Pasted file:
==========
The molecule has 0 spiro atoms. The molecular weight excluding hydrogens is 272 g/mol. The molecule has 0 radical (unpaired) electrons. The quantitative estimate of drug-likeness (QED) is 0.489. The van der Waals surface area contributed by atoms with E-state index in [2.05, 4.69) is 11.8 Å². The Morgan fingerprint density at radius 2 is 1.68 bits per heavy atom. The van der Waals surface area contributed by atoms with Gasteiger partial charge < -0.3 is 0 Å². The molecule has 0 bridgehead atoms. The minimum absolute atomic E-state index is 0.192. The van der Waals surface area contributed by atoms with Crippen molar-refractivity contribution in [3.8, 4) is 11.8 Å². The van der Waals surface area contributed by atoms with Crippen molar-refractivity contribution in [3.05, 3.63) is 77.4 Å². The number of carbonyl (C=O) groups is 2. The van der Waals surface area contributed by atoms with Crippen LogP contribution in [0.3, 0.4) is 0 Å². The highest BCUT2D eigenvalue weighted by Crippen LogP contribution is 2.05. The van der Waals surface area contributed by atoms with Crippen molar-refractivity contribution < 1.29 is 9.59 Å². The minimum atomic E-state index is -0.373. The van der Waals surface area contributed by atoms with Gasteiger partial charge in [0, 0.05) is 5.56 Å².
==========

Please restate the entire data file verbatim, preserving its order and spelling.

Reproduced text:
The molecule has 0 spiro atoms. The molecular weight excluding hydrogens is 272 g/mol. The molecule has 0 radical (unpaired) electrons. The quantitative estimate of drug-likeness (QED) is 0.489. The van der Waals surface area contributed by atoms with E-state index in [2.05, 4.69) is 11.8 Å². The Morgan fingerprint density at radius 2 is 1.68 bits per heavy atom. The van der Waals surface area contributed by atoms with Gasteiger partial charge < -0.3 is 0 Å². The molecule has 0 bridgehead atoms. The minimum absolute atomic E-state index is 0.192. The van der Waals surface area contributed by atoms with Crippen molar-refractivity contribution in [3.8, 4) is 11.8 Å². The van der Waals surface area contributed by atoms with Crippen molar-refractivity contribution in [3.05, 3.63) is 77.4 Å². The number of carbonyl (C=O) groups is 2. The van der Waals surface area contributed by atoms with Crippen LogP contribution in [0.3, 0.4) is 0 Å². The highest BCUT2D eigenvalue weighted by Crippen LogP contribution is 2.05. The van der Waals surface area contributed by atoms with Crippen molar-refractivity contribution < 1.29 is 9.59 Å². The minimum atomic E-state index is -0.373. The van der Waals surface area contributed by atoms with Gasteiger partial charge in [0, 0.05) is 5.56 Å².